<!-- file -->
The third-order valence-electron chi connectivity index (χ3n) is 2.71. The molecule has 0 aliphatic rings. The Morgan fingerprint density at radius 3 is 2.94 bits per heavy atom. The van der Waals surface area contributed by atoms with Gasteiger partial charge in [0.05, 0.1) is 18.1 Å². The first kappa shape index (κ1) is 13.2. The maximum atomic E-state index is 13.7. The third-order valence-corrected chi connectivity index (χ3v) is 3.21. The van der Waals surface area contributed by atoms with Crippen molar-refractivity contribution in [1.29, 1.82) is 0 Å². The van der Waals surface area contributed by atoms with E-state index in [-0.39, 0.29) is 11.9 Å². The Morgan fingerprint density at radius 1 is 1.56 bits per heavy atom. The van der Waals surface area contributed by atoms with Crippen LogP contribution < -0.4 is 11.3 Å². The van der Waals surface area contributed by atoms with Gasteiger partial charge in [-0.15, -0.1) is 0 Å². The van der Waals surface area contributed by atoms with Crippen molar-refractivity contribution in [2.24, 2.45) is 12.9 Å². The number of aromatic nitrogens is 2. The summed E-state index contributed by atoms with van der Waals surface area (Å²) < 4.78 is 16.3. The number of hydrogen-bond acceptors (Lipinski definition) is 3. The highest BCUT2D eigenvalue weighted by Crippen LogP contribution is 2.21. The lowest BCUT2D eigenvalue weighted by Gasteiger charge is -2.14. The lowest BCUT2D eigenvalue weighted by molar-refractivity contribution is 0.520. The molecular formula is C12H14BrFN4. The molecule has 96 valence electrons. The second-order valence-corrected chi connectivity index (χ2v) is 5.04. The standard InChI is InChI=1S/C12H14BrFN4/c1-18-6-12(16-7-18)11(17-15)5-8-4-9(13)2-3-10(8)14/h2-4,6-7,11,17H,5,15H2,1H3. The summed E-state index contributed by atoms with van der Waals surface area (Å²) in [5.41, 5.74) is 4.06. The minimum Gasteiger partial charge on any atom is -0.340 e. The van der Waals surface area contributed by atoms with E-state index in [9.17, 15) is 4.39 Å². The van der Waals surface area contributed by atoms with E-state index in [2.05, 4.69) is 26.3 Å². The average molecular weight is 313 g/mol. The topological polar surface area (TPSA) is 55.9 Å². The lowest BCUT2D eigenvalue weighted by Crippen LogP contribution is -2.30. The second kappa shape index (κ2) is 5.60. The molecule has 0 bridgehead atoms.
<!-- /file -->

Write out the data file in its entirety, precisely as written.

The third-order valence-electron chi connectivity index (χ3n) is 2.71. The molecule has 0 aliphatic rings. The Morgan fingerprint density at radius 3 is 2.94 bits per heavy atom. The van der Waals surface area contributed by atoms with Gasteiger partial charge in [0.05, 0.1) is 18.1 Å². The first kappa shape index (κ1) is 13.2. The maximum atomic E-state index is 13.7. The third-order valence-corrected chi connectivity index (χ3v) is 3.21. The van der Waals surface area contributed by atoms with Crippen molar-refractivity contribution in [1.29, 1.82) is 0 Å². The van der Waals surface area contributed by atoms with E-state index in [-0.39, 0.29) is 11.9 Å². The Morgan fingerprint density at radius 1 is 1.56 bits per heavy atom. The van der Waals surface area contributed by atoms with Crippen LogP contribution < -0.4 is 11.3 Å². The van der Waals surface area contributed by atoms with Gasteiger partial charge in [-0.15, -0.1) is 0 Å². The van der Waals surface area contributed by atoms with Crippen molar-refractivity contribution in [2.24, 2.45) is 12.9 Å². The number of aromatic nitrogens is 2. The summed E-state index contributed by atoms with van der Waals surface area (Å²) < 4.78 is 16.3. The number of hydrogen-bond acceptors (Lipinski definition) is 3. The highest BCUT2D eigenvalue weighted by Crippen LogP contribution is 2.21. The lowest BCUT2D eigenvalue weighted by Gasteiger charge is -2.14. The lowest BCUT2D eigenvalue weighted by molar-refractivity contribution is 0.520. The molecular formula is C12H14BrFN4. The molecule has 96 valence electrons. The second-order valence-corrected chi connectivity index (χ2v) is 5.04. The standard InChI is InChI=1S/C12H14BrFN4/c1-18-6-12(16-7-18)11(17-15)5-8-4-9(13)2-3-10(8)14/h2-4,6-7,11,17H,5,15H2,1H3. The summed E-state index contributed by atoms with van der Waals surface area (Å²) in [5.41, 5.74) is 4.06. The minimum Gasteiger partial charge on any atom is -0.340 e. The van der Waals surface area contributed by atoms with E-state index in [9.17, 15) is 4.39 Å². The van der Waals surface area contributed by atoms with E-state index in [2.05, 4.69) is 26.3 Å². The average molecular weight is 313 g/mol. The topological polar surface area (TPSA) is 55.9 Å². The lowest BCUT2D eigenvalue weighted by Crippen LogP contribution is -2.30. The second kappa shape index (κ2) is 5.60. The molecule has 0 bridgehead atoms.